A Conversation with Adam Bartimmo, Vice President, Director of Delivery

  • Categories:

    Agency News, Inspiration

  • Date:

    June 11, 2019

A Conversation with Adam Bartimmo, Vice President, Director of Delivery



Agency News, Inspiration

Wray Ward is thrilled to welcome Adam Bartimmo, an exciting addition to our team. Adam has a track record of producing world-class products, lead generation marketing campaigns, websites and marketing automation implementations, but his innovative mindset and strong leadership impressed us even more.

So, what drives Adam? I sat down with him to get to the bottom of that question and learn more about his vision for our newly created service area and our agency. From hot kitchens to human connections and silver bullets to sound strategies, our conversation made one thing clear: he has what it takes to deliver Better Performing Work.   

Welcome home, Adam.

You haven’t always worked in marketing. Talk about your early career and how it shaped you.

AB: I started out in the restaurant business. After getting my business management degree at Johnson & Wales University, I worked as a line chef in New York City and Rhode Island.

It’s hot in the kitchen. I served two masters — the executive chef and our customers who wanted a good experience. It was trial by fire, but I learned how to be part of a team and handle quick-turn requests. Meanwhile, I faced a lot of egos and worked a lot of late nights. I usually got off the train at 3 a.m. just as the Wall Street crowd climbed aboard to head to work.

In the early 2000s, I left the line to get into business consulting. Although I worked from home most days, occasionally I’d work out of my clients’ offices. One of my clients was a small advertising agency in New Jersey. I’d drive through Manhattan to visit their office, passing some of the world’s great agencies on the way. I felt the pull. Finally, in 2004, I decided to go to the agency side. I wanted to be part of a great team, and I knew advertising could give me a new challenge every day. I loved that about the industry.

You have a project management mindset. Talk about that. 

AB: I really believe project managers are the thread that connects a whole team and their clients. They keep things moving and in the right direction. Great project managers bring a unique intelligence to the table — they’re not just executing everyone else’s intelligence.

Think of it like a racing team. You’ve got a team manager, plus a crew chief handling operational stuff on the ground. That crew chief is the project manager. They aren’t driving the car, but they connect the driver to the pit crew and make sure things fire on all cylinders.

Project managers don’t drive strategy. They make sure strategy is executed effectively, on time and on budget. If the client says, “I want to paint the sky purple,” the project manager’s job is figuring out how to do that, whether it means releasing purple balloons or painting the sky.

What kind of leader are you?

AB: I have a tactical mindset out of the gate, but in any project or partnership, that mindset quickly transitions to relational. We’re all people. And if we want to work effectively, we have to accept that we’re human. That we make mistakes, and that we can learn from them. And, we have to feel a human connection to what we’re doing. 

I really believe in culture, and I’m not talking about office parties. People have to work really hard at culture, because they can’t see it or touch it or scope it. And as a leader, I emphasize it. When things are going well, it’s easy to rest on your laurels. But you have to stay hungry and focused even when you’re riding high.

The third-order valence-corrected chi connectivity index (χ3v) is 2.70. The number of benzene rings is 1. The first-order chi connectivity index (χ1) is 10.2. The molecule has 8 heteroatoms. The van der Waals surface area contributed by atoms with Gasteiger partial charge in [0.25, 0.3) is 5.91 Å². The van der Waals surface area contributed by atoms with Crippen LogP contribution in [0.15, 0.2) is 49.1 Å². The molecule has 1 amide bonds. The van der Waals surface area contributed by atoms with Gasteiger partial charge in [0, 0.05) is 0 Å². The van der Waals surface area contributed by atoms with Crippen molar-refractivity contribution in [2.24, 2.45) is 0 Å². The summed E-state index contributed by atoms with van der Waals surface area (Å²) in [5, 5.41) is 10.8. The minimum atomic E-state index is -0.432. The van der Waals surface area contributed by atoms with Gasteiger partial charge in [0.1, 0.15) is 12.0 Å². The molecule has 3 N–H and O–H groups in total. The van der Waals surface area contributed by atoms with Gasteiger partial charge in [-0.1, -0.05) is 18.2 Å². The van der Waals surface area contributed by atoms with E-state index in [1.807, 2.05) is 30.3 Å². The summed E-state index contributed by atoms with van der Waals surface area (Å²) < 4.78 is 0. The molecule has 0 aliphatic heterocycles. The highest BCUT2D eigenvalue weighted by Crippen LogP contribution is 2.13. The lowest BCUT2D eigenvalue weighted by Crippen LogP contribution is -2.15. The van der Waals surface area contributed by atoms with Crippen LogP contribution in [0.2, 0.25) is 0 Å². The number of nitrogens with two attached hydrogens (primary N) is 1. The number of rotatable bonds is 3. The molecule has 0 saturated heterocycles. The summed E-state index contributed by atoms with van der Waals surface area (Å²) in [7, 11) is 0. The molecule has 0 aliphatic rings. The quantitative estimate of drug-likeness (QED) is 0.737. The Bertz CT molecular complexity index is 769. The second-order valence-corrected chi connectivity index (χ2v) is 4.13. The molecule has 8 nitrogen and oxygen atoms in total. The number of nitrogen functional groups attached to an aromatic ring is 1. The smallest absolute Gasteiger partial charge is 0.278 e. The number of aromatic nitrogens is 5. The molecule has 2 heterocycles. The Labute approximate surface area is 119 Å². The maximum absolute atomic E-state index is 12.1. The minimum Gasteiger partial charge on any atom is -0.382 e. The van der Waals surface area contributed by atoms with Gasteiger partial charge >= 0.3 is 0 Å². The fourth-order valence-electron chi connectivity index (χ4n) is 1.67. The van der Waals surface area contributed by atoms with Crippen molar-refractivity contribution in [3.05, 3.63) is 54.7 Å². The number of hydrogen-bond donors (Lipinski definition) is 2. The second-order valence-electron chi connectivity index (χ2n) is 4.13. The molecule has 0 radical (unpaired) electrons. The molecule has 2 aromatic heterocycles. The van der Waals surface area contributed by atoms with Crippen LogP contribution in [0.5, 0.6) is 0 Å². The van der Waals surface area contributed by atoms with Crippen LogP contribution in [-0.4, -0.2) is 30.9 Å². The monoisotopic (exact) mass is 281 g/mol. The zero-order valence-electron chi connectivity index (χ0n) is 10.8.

The great culture they have developed here is one of the reasons Wray Ward attracted me.

Are state-of-the-art tools a must?

AB: I’m a champion for delivery and the tools needed to make it happen. Tools make a big difference, but they aren’t a silver bullet. Especially in the digital space, which is growing by leaps and bounds, it’s easy to get caught up in the latest and greatest tools. You’ve heard about tech for tech’s sake. Well, it’s the same with tools for tools’ sake. Good tools can help you do your job, but before anything else, you have to have good habits.

This is how adoption happens. Even the best tools won’t happen without good habits. Instead of using our energy to establish good habits once we get the tools, we should establish those habits first, so we can effectively choose and use the right tools.

What are some other characteristics of agile teams?

AB: At a high level? Always look forward. See not just what’s directly ahead on the racetrack, but what’s around the bend. Don’t just talk about what’s happening this week. Understand what’s needed next week. Understand your level of risk at any point in the process and know how to mitigate it. Prioritize communication, monitoring and accountability. Stop and think before making your next move. Take a holistic approach. Give your client a seat at the table, which helps ensure an output everyone can agree on. Accept that change is inevitable. (And when the client is involved in the process, they’ll trust your ability to adapt and adapt with you.)

Drilling down, always make sure the project scope is clear, including sending notes and next steps directly after every meeting. It’s the little things that count. All in the name of delivering on time and on budget. 

Why are you excited to join Wray Ward?

AB: I talked about culture earlier. I love this agency’s culture. It’s inclusive, and everything we do is meaningful, from our relationships with our clients and each other to our design aesthetic and approach to strategy. Even our office layout and color scheme.   

I love that I’ve been accepted into this special place for what I bring to the table, and I’m excited to get started.

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